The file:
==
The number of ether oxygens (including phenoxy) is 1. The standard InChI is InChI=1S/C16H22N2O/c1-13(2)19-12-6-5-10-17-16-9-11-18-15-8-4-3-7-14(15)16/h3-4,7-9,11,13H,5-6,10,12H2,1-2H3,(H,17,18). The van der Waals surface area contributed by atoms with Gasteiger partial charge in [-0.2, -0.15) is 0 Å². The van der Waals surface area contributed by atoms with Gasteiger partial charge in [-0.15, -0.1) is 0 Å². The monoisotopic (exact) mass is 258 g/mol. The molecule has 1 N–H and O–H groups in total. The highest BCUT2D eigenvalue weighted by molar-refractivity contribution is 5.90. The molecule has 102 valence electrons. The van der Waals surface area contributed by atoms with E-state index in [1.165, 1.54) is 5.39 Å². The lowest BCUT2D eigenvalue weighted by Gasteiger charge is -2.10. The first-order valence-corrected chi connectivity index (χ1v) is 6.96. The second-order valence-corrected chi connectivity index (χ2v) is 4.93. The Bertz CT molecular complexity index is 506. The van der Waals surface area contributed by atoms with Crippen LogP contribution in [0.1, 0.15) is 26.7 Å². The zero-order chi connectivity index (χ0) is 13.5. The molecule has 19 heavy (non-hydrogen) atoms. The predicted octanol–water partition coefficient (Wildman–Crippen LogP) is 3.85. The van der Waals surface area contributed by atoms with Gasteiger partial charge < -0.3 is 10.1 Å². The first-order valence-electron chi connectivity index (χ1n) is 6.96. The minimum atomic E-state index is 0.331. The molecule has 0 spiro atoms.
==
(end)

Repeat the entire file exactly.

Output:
The number of ether oxygens (including phenoxy) is 1. The standard InChI is InChI=1S/C16H22N2O/c1-13(2)19-12-6-5-10-17-16-9-11-18-15-8-4-3-7-14(15)16/h3-4,7-9,11,13H,5-6,10,12H2,1-2H3,(H,17,18). The van der Waals surface area contributed by atoms with Gasteiger partial charge in [-0.2, -0.15) is 0 Å². The van der Waals surface area contributed by atoms with Gasteiger partial charge in [-0.15, -0.1) is 0 Å². The monoisotopic (exact) mass is 258 g/mol. The molecule has 1 N–H and O–H groups in total. The highest BCUT2D eigenvalue weighted by molar-refractivity contribution is 5.90. The molecule has 102 valence electrons. The van der Waals surface area contributed by atoms with E-state index in [1.165, 1.54) is 5.39 Å². The lowest BCUT2D eigenvalue weighted by Gasteiger charge is -2.10. The first-order valence-corrected chi connectivity index (χ1v) is 6.96. The second-order valence-corrected chi connectivity index (χ2v) is 4.93. The Bertz CT molecular complexity index is 506. The van der Waals surface area contributed by atoms with Crippen LogP contribution in [0.1, 0.15) is 26.7 Å². The zero-order chi connectivity index (χ0) is 13.5. The molecule has 19 heavy (non-hydrogen) atoms. The predicted octanol–water partition coefficient (Wildman–Crippen LogP) is 3.85. The van der Waals surface area contributed by atoms with Gasteiger partial charge < -0.3 is 10.1 Å². The first-order valence-electron chi connectivity index (χ1n) is 6.96. The minimum atomic E-state index is 0.331. The molecule has 0 spiro atoms.